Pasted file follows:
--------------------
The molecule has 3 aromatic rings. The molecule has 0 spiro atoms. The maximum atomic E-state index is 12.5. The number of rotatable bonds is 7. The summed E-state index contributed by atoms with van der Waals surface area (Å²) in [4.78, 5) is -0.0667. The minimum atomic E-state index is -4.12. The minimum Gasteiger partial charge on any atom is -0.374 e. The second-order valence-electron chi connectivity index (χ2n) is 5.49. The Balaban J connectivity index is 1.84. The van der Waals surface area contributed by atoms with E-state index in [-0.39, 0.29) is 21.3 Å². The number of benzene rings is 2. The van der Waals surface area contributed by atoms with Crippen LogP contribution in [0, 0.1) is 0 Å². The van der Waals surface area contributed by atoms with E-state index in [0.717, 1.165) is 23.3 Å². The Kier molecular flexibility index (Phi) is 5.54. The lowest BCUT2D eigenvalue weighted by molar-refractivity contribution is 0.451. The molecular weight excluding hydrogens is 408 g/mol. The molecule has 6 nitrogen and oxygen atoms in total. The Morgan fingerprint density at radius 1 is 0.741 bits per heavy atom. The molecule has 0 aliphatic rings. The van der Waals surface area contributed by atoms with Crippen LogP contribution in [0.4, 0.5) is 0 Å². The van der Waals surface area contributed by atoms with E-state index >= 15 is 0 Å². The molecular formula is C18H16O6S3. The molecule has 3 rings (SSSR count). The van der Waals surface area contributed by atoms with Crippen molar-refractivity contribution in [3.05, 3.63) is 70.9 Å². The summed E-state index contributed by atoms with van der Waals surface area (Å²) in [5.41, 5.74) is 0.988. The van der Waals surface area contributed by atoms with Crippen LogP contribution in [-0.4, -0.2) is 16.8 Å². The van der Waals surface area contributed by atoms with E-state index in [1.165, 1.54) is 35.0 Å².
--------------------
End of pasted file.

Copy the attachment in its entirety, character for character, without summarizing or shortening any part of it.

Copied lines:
The molecule has 3 aromatic rings. The molecule has 0 spiro atoms. The maximum atomic E-state index is 12.5. The number of rotatable bonds is 7. The summed E-state index contributed by atoms with van der Waals surface area (Å²) in [4.78, 5) is -0.0667. The minimum atomic E-state index is -4.12. The minimum Gasteiger partial charge on any atom is -0.374 e. The second-order valence-electron chi connectivity index (χ2n) is 5.49. The Balaban J connectivity index is 1.84. The van der Waals surface area contributed by atoms with E-state index in [-0.39, 0.29) is 21.3 Å². The number of benzene rings is 2. The van der Waals surface area contributed by atoms with Crippen LogP contribution in [0, 0.1) is 0 Å². The van der Waals surface area contributed by atoms with E-state index in [0.717, 1.165) is 23.3 Å². The Kier molecular flexibility index (Phi) is 5.54. The lowest BCUT2D eigenvalue weighted by molar-refractivity contribution is 0.451. The molecular weight excluding hydrogens is 408 g/mol. The molecule has 6 nitrogen and oxygen atoms in total. The Morgan fingerprint density at radius 1 is 0.741 bits per heavy atom. The molecule has 0 aliphatic rings. The van der Waals surface area contributed by atoms with Crippen LogP contribution in [0.4, 0.5) is 0 Å². The van der Waals surface area contributed by atoms with E-state index >= 15 is 0 Å². The molecular formula is C18H16O6S3. The molecule has 3 rings (SSSR count). The van der Waals surface area contributed by atoms with Crippen molar-refractivity contribution in [3.05, 3.63) is 70.9 Å². The summed E-state index contributed by atoms with van der Waals surface area (Å²) in [5.41, 5.74) is 0.988. The van der Waals surface area contributed by atoms with Crippen LogP contribution in [-0.4, -0.2) is 16.8 Å². The van der Waals surface area contributed by atoms with E-state index in [1.165, 1.54) is 35.0 Å².